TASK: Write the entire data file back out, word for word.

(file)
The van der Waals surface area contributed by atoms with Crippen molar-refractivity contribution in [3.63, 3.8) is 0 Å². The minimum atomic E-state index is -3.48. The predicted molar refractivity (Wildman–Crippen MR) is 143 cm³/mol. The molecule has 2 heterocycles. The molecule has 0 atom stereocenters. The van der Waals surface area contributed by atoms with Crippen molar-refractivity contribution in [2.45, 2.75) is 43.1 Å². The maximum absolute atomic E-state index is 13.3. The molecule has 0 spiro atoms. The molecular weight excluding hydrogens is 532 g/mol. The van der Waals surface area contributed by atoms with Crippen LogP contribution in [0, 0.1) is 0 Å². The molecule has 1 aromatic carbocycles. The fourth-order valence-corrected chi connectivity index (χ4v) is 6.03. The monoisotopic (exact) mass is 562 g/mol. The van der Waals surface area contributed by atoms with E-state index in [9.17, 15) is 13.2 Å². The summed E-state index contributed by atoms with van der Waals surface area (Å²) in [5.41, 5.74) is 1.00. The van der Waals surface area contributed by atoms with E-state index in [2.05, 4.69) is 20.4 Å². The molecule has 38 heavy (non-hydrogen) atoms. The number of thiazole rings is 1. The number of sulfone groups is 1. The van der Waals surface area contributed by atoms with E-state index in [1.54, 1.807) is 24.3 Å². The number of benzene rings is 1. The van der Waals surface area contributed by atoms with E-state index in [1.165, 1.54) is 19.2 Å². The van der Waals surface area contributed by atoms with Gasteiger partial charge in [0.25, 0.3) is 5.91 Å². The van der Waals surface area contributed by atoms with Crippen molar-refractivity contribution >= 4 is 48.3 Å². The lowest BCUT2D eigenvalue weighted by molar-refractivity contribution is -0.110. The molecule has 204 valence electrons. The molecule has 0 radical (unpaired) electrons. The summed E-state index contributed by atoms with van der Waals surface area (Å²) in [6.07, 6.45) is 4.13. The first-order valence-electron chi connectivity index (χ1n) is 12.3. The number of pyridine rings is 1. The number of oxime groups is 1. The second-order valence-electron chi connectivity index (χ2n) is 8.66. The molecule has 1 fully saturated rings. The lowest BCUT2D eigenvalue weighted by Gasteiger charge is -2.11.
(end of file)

The van der Waals surface area contributed by atoms with Crippen molar-refractivity contribution in [3.63, 3.8) is 0 Å². The minimum atomic E-state index is -3.48. The predicted molar refractivity (Wildman–Crippen MR) is 143 cm³/mol. The molecule has 2 heterocycles. The molecule has 0 atom stereocenters. The van der Waals surface area contributed by atoms with Crippen molar-refractivity contribution in [2.45, 2.75) is 43.1 Å². The maximum absolute atomic E-state index is 13.3. The molecule has 0 spiro atoms. The molecular weight excluding hydrogens is 532 g/mol. The van der Waals surface area contributed by atoms with Crippen LogP contribution in [0, 0.1) is 0 Å². The molecule has 1 aromatic carbocycles. The fourth-order valence-corrected chi connectivity index (χ4v) is 6.03. The monoisotopic (exact) mass is 562 g/mol. The van der Waals surface area contributed by atoms with E-state index in [9.17, 15) is 13.2 Å². The summed E-state index contributed by atoms with van der Waals surface area (Å²) in [5.41, 5.74) is 1.00. The van der Waals surface area contributed by atoms with E-state index in [2.05, 4.69) is 20.4 Å². The molecule has 38 heavy (non-hydrogen) atoms. The number of thiazole rings is 1. The number of sulfone groups is 1. The van der Waals surface area contributed by atoms with E-state index in [1.54, 1.807) is 24.3 Å². The number of benzene rings is 1. The van der Waals surface area contributed by atoms with E-state index in [1.165, 1.54) is 19.2 Å². The van der Waals surface area contributed by atoms with Gasteiger partial charge in [0.25, 0.3) is 5.91 Å². The van der Waals surface area contributed by atoms with Crippen molar-refractivity contribution >= 4 is 48.3 Å². The lowest BCUT2D eigenvalue weighted by molar-refractivity contribution is -0.110. The molecule has 204 valence electrons. The molecule has 0 radical (unpaired) electrons. The summed E-state index contributed by atoms with van der Waals surface area (Å²) in [6.07, 6.45) is 4.13. The first-order valence-electron chi connectivity index (χ1n) is 12.3. The number of pyridine rings is 1. The number of oxime groups is 1. The second-order valence-electron chi connectivity index (χ2n) is 8.66. The molecule has 1 fully saturated rings. The lowest BCUT2D eigenvalue weighted by Gasteiger charge is -2.11.